Apart from the paddy fields ravaged by the recent flash floods in the country's northern and north-eastern areas, many affected areas and establishments still remain unfocused. Schools in the remote corners of villages mostly comprise them. Many of them have been completely washed away by the sheer force of the current. Lots of others have fallen victim to inundation. Some are worse affected; with normal school activities remaining suspended. Although it's a common scenario found at rural educational institutions during monsoon, this year's untimely flooding appears to have affected schools, colleges etc with vengeance of sorts. These depressing views haven't been seen in the recent past.
In general, the rural schools, both government and non-government, continue to bear the brunt of scores of natural and man-made maladies. Of them, many defy credulity. A photograph published in a Dhaka daily shows teenage students struggling to board a swing tied to a mid-length rope. To an outsider, the view might appear completely absurd and unthinkable. It's because the said makeshift swing is seen operating in the middle of a classroom! Although the children were using their swing at breaks between classes, many guardians vehemently opposed it. In a few days, their voices turned feeble.
Upon approaching the teachers, they came up with a prompt answer. They have allowed a group of local influential people to hang the swing from a classroom's roof on a lucrative offer: the students will be given sport items in exchange of the swing's permission. The school has no funds for purchasing a football, cricket bats and balls etc. Moreover, they do not have any ideal spot to hang the swing. The local powerful group is, however, 'mindful' of the students' curricular activities. They have asked the school authorities to allow students to play with the swing only at breaks between classes. There is a catch. The sport paraphernalia have yet to reach the students. There's yet another precondition. The neighbourhood heavyweights want the fallow land lying in front of the school to be used as a cattle market for seven days prior to the coming Eid-ul-Azha. All the 'gifts' will be delivered to the school authorities only after the successful holding of the cattle market.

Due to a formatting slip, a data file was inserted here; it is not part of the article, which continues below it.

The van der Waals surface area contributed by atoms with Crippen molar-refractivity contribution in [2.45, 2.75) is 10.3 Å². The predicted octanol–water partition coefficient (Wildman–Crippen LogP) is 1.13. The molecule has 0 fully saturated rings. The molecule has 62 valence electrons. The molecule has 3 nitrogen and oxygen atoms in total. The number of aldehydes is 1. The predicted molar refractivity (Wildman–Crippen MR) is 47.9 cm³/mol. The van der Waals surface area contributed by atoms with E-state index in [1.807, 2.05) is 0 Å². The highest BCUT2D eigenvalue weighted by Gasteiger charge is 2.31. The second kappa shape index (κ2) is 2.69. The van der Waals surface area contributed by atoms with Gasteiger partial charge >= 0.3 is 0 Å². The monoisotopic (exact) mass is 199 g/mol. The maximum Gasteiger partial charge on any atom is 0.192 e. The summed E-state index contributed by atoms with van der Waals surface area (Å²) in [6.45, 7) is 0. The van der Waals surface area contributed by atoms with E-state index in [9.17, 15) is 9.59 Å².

Numerous primary and junior high schools in rural areas these days are veritably coerced into allowing cattle markets every year on their playgrounds. The school governing bodies cannot muster courage to raise any objection to the idea, leave alone blocking the chosen grounds off. Arranging cattle markets, weekly 'haats', etc on school premises has turned out to be the norm in the country's rural areas. Coming to the cattle markets, the organisers have the least qualms about their environmental implications, and health impacts on the students and the teachers. At the peak time of these markets, schools have to be declared closed unofficially with the sharp fall in students' attendance. Even after the end of the cattle markets, the stench of animals and their waste remain hanging in the air for several days. It forces many students to bunk classes and spend the designated school hours loitering in far-away areas. Not only the students, people residing in the neighbourhood areas find it difficult to go about their business during and immediately after the cattle trading market.
The education authorities of the country continue to expect big from the rural schools. Their expectation soars every time they offer a tranche of financial incentives to the teachers, like bringing schools under MPO benefits. But in reality, the government benefit packages remain confined to the pay-increase only. The schools and their surroundings, improvement in teaching styles, the classroom conditions, and the students' performance remain secondary issues.